The unique American style of barbecuing is nearly as synonymous as our Red, White and Blue.
Though there is a universal shared love for meats cooked to perfection, Americans often argue that their particular styles of barbecue are the best.
As the world’s biggest melting pot, the U.S. is home to many different types of people and cuisine that have evolved into “American” styles that may vary from region-to-region.
Over the years, those differences have created a healthy spirit of competition between grill masters ranging from the neighbor next door, to national competitions held throughout the year.
Because of the marked differences between barbecues in different regions, it’s often referred to by the place where it originated. The seven most common in regards to cooking style and sauce are:
- Kansas City – For years, Kansas City was the hub of the country’s meatpacking industry, and as a result, the barbecue that originated there used “odd ends” of meat long before nose-to-tail cooking became a culinary trend. Today, KC barbecue is associated with burnt ends, pork ribs and brisket, which are topped with spices and rubs and then cooked over hickory wood.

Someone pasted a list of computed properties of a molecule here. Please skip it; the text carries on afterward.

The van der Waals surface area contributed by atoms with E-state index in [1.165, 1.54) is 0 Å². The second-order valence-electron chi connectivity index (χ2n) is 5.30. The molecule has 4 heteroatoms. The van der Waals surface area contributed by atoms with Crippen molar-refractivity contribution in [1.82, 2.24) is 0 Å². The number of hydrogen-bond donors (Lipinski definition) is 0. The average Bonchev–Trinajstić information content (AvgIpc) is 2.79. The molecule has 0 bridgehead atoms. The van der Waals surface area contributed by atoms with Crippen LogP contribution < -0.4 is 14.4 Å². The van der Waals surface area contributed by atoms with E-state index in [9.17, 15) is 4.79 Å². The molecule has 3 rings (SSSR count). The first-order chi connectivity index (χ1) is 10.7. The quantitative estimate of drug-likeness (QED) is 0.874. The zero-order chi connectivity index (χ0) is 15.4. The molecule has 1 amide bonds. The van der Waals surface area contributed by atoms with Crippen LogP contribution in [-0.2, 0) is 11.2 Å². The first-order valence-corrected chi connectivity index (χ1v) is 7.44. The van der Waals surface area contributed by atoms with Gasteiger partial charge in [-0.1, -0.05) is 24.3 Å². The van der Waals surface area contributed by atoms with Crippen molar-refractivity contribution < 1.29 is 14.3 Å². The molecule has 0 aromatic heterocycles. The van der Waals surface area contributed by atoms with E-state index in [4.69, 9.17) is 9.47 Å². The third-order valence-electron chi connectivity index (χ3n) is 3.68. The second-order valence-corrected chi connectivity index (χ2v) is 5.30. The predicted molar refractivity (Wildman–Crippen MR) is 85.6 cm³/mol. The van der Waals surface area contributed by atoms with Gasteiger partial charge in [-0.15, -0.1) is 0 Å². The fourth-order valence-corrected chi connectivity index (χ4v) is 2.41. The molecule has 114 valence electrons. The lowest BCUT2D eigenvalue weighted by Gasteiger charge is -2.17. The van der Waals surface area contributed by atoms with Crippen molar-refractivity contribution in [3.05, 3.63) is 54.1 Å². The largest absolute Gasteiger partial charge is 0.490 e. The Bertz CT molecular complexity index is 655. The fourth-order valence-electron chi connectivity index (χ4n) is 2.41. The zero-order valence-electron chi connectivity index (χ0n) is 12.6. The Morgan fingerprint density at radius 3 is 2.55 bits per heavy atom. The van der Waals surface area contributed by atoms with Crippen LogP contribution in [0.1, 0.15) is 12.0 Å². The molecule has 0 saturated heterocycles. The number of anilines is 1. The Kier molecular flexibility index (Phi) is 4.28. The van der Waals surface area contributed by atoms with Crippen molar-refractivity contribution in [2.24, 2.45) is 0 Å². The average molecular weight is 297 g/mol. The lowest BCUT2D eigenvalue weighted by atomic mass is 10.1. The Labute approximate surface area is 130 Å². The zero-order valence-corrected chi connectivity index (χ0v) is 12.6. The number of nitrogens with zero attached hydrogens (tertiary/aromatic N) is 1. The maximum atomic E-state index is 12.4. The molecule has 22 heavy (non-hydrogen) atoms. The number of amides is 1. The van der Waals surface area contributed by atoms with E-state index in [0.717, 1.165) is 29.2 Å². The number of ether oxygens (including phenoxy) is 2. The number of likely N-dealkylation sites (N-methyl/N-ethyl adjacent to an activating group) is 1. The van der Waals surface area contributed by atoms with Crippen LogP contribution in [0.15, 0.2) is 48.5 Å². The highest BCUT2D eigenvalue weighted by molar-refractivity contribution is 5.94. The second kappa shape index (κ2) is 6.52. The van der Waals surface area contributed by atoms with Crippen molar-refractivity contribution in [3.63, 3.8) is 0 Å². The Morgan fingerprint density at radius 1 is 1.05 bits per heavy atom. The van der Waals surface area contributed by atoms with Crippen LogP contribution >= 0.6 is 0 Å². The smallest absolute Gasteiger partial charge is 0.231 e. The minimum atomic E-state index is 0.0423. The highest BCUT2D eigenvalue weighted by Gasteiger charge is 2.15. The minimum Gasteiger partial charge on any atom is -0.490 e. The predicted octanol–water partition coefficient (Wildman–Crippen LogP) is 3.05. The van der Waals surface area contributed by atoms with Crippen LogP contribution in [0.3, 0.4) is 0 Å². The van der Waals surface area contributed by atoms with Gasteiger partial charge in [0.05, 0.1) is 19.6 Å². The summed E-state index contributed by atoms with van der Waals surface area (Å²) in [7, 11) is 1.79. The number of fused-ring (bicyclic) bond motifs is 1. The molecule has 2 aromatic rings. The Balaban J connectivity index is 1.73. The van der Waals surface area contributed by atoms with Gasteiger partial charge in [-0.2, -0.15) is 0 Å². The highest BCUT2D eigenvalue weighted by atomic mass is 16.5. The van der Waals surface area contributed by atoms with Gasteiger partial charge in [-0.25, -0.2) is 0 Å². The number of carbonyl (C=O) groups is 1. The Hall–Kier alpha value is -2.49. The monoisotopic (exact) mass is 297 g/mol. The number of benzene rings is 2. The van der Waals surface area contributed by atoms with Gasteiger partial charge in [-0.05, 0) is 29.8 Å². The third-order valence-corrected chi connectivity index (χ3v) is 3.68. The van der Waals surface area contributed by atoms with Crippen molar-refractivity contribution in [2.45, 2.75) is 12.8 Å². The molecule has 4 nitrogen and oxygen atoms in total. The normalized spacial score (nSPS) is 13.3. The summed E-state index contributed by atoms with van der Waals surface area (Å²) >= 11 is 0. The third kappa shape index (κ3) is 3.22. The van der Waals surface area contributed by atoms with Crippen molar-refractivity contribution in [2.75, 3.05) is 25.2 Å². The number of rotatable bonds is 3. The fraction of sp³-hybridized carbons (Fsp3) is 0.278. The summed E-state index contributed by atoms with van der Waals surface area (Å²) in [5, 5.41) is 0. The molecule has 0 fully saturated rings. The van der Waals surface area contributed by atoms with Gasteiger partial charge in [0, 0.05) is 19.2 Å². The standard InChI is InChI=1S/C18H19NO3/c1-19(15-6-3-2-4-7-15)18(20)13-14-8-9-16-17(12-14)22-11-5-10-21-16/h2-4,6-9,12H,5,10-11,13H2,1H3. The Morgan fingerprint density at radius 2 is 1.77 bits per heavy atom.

- Carolina – North Carolinians often argue that barbecue was born in the Tar Heel State, and while that’s up for debate, it is clear that the region has its own take on barbecue. Pulled pork with a vinegar-based sauce is king here and is often served on a freshly baked white bun with coleslaw as a topping.
- Texas – They say everything’s bigger in Texas, and that also goes for barbecue. Huge portions of barbecued steaks, brisket and beef ribs are the norm in the Lone Star State. Influenced by the flavors found in Mexico, Texas barbecue often comes with a spicy sauce on the side rather than slathered on top of the meat.
- Georgia – Georgia barbecue is indicative of southern cooking and is made with simple ingredients that transform a tasty slab of grilled pork into a true comfort food. Sauces often start with a ketchup or tomato base, and the pork is served alongside traditional southern sides like cornbread, collard greens and even grits.
- Memphis – In The Bluff City, pork is what you’ll find most often smoking on the grill with ribs, shoulders and butts the most common cuts. Most often, Memphis barbecue is wet marinated in a ketchup and vinegar mix and then basted while cooking and served with coleslaw to make it a meal.
- Chicago – In The Windy City, Chicagoans do their barbecue (and pizza) in their own special way. Beef or pork ribs are what’s usually on the menu for the cookout. Meats receive a vigorous massage with a dry rub seasoning, then quickly seared on a red-hot grill before being placed in the oven until it’s practically falling off the bone.
There is a style of barbecue for every palate, and everyone is free to choose which one is best for them—and what could be more American than that?
For more information visit:
The International Barbecue Cookers Association at http://ibcabbq.org.
World Barbecue Champtionship Contest